Organisers of the Highest Point Festival has released figures showing its economic impact in the Lancashire region is estimated to be £4.68m after 35,000 people attended the event at Williamson Park in September.

New stats shared by the festival’s organisers Jamie Scahill, Richard Dyer and Holly Wignall, show that the event created more than 280 jobs within Lancaster.

Results of Highest Point’s economic evaluation, conducted by Red Research, showed a return on investment of £4.26 for the local economy for every £1 invested in the event.

The survey also found that six in ten people who attended Highest Point were local to Lancaster, a fifth travelled from elsewhere in Lancashire, and a further 21% from outside the county. On average it found that tourists stayed for more than one night, with most in hotels in the city, and the total additional trip spend generated estimated to be around £210,000.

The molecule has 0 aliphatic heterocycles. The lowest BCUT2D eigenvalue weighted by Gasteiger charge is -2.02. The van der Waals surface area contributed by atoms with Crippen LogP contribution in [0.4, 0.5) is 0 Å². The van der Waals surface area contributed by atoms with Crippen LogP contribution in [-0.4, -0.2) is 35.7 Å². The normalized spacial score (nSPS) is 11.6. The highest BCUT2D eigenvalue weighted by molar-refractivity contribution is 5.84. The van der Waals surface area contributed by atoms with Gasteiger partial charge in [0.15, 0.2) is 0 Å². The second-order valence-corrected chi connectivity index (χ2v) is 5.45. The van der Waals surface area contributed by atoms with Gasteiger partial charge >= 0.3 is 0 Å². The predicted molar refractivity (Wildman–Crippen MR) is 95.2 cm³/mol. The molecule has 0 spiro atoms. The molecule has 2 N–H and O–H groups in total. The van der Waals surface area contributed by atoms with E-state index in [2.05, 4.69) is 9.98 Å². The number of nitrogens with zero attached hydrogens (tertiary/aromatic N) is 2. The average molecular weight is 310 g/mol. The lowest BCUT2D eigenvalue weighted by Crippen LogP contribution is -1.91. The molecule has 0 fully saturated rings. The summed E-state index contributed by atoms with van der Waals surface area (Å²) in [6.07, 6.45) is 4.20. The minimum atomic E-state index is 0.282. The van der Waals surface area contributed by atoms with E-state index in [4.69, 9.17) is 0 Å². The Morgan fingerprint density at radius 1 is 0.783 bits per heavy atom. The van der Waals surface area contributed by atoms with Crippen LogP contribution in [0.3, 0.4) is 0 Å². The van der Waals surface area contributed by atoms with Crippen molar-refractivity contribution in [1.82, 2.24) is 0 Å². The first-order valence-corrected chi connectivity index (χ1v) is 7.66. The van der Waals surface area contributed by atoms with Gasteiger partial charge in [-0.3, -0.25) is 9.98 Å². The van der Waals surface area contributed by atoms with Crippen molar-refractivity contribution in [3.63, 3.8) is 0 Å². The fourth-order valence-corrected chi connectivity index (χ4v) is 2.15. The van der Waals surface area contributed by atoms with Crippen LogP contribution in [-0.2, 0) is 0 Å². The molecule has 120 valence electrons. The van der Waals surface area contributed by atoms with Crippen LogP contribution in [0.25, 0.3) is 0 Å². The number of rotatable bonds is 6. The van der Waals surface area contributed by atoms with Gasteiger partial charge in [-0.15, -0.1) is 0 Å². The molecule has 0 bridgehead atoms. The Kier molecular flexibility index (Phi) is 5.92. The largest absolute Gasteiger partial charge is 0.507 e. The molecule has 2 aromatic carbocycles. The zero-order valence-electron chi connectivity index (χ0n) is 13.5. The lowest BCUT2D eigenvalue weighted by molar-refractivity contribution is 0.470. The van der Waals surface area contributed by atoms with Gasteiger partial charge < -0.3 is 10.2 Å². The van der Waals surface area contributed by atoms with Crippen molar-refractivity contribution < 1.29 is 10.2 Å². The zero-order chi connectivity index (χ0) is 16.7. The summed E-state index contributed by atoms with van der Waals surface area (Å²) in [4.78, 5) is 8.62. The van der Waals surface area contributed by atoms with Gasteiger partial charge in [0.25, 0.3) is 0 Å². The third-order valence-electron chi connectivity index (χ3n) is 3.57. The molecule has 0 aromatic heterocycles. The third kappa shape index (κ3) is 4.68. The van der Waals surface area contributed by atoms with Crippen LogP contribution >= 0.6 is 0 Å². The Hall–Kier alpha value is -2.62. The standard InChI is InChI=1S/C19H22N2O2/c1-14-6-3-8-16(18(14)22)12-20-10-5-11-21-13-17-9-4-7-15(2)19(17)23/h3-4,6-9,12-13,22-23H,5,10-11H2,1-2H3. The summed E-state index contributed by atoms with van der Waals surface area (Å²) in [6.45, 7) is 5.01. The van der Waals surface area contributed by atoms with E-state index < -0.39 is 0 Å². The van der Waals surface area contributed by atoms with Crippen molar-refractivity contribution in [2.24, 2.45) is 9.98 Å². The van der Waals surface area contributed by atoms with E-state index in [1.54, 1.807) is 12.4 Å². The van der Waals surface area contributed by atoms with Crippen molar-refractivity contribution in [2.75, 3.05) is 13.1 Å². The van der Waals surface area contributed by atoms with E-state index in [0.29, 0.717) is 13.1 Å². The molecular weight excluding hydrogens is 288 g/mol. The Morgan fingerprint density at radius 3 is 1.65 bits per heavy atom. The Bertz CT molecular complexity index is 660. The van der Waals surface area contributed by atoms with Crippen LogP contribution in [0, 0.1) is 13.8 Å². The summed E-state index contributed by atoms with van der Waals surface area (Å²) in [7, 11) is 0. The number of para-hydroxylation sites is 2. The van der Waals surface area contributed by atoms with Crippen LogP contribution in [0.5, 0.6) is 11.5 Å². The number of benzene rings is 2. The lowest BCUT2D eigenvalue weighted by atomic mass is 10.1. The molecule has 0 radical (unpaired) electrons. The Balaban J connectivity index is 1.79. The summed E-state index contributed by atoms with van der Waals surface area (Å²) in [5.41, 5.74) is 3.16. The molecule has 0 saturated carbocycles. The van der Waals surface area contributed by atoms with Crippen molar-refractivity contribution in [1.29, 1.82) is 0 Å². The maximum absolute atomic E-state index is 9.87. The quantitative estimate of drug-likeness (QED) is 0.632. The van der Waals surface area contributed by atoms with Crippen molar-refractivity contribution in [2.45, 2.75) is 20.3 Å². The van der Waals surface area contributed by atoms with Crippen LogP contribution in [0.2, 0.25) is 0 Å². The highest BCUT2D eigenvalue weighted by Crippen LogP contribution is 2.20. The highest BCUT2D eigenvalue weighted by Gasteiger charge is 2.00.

Scahill said, “It was amazing to see so many smiling faces at the festival after such a difficult time for everybody. The energy from everybody who attended over the full weekend blew us away. The feedback we received makes our job worthwhile and we are very proud of what we bring to the city of Lancaster each year.”

Marketing Lancashire chief executive Rachel McQueen said, “Festivals of this calibre and character attract large numbers to the area, as evidenced in this new report. They make a huge contribution to our hospitality businesses, as well as to local retailers and suppliers. They are also often the reason new visitors come to the county and having had one great experience in Lancashire, a good proportion of those visitors are usually keen to come back to explore more.”

This year’s edition featured headliners including Rag’n’Bone Man, Rick Astley and Rudimental. With six months to go until next year’s event, early-bird event tickets have already sold out for 2022. The lineup has not yet been announced.